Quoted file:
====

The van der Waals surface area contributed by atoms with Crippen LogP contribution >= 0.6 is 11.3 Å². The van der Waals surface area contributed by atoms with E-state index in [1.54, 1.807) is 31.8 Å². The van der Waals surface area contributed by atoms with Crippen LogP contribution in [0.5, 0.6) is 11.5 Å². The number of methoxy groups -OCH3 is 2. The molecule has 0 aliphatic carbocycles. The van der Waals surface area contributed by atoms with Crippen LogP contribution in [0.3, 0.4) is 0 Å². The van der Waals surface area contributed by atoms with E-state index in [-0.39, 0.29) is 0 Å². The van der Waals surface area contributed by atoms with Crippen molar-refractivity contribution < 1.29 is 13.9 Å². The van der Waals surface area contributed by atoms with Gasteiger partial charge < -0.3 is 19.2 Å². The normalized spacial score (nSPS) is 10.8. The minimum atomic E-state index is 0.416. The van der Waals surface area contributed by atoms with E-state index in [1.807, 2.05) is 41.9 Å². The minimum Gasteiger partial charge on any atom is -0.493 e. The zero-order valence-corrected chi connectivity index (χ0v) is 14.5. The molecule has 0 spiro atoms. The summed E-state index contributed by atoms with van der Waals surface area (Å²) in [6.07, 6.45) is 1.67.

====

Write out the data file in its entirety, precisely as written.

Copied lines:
The van der Waals surface area contributed by atoms with Crippen LogP contribution >= 0.6 is 11.3 Å². The van der Waals surface area contributed by atoms with E-state index in [1.54, 1.807) is 31.8 Å². The van der Waals surface area contributed by atoms with Crippen LogP contribution in [0.5, 0.6) is 11.5 Å². The number of methoxy groups -OCH3 is 2. The molecule has 0 aliphatic carbocycles. The van der Waals surface area contributed by atoms with Crippen LogP contribution in [0.3, 0.4) is 0 Å². The van der Waals surface area contributed by atoms with E-state index in [-0.39, 0.29) is 0 Å². The van der Waals surface area contributed by atoms with Crippen molar-refractivity contribution < 1.29 is 13.9 Å². The van der Waals surface area contributed by atoms with Gasteiger partial charge < -0.3 is 19.2 Å². The normalized spacial score (nSPS) is 10.8. The minimum atomic E-state index is 0.416. The van der Waals surface area contributed by atoms with E-state index in [1.807, 2.05) is 41.9 Å². The minimum Gasteiger partial charge on any atom is -0.493 e. The zero-order valence-corrected chi connectivity index (χ0v) is 14.5. The molecule has 0 spiro atoms. The summed E-state index contributed by atoms with van der Waals surface area (Å²) in [6.07, 6.45) is 1.67.